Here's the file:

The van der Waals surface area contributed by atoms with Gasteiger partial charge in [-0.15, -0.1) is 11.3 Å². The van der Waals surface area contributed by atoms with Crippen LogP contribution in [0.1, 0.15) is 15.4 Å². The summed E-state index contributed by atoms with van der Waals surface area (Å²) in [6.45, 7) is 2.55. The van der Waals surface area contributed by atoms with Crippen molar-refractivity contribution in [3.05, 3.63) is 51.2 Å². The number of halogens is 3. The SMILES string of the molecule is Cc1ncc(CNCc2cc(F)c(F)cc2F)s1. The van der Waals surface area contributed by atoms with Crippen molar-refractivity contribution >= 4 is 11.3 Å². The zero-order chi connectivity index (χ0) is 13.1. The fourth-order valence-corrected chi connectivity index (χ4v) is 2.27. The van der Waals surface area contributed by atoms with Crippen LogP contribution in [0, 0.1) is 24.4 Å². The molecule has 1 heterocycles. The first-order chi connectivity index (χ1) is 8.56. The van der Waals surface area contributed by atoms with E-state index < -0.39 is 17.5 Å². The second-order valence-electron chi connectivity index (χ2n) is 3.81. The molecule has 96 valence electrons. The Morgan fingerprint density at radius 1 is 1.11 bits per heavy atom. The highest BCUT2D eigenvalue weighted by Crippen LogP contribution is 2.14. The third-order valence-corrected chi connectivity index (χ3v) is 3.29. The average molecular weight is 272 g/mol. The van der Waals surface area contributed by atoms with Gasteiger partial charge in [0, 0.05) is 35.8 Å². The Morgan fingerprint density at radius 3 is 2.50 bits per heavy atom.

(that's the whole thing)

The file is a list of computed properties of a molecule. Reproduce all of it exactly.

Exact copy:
The van der Waals surface area contributed by atoms with Gasteiger partial charge in [-0.15, -0.1) is 11.3 Å². The van der Waals surface area contributed by atoms with Crippen LogP contribution in [0.1, 0.15) is 15.4 Å². The summed E-state index contributed by atoms with van der Waals surface area (Å²) in [6.45, 7) is 2.55. The van der Waals surface area contributed by atoms with Crippen molar-refractivity contribution in [3.05, 3.63) is 51.2 Å². The number of halogens is 3. The SMILES string of the molecule is Cc1ncc(CNCc2cc(F)c(F)cc2F)s1. The van der Waals surface area contributed by atoms with Crippen molar-refractivity contribution >= 4 is 11.3 Å². The zero-order chi connectivity index (χ0) is 13.1. The fourth-order valence-corrected chi connectivity index (χ4v) is 2.27. The van der Waals surface area contributed by atoms with Crippen LogP contribution in [0, 0.1) is 24.4 Å². The molecule has 1 heterocycles. The first-order chi connectivity index (χ1) is 8.56. The van der Waals surface area contributed by atoms with E-state index < -0.39 is 17.5 Å². The second-order valence-electron chi connectivity index (χ2n) is 3.81. The molecule has 96 valence electrons. The Morgan fingerprint density at radius 1 is 1.11 bits per heavy atom. The highest BCUT2D eigenvalue weighted by Crippen LogP contribution is 2.14. The third-order valence-corrected chi connectivity index (χ3v) is 3.29. The average molecular weight is 272 g/mol. The van der Waals surface area contributed by atoms with Gasteiger partial charge in [0, 0.05) is 35.8 Å². The Morgan fingerprint density at radius 3 is 2.50 bits per heavy atom.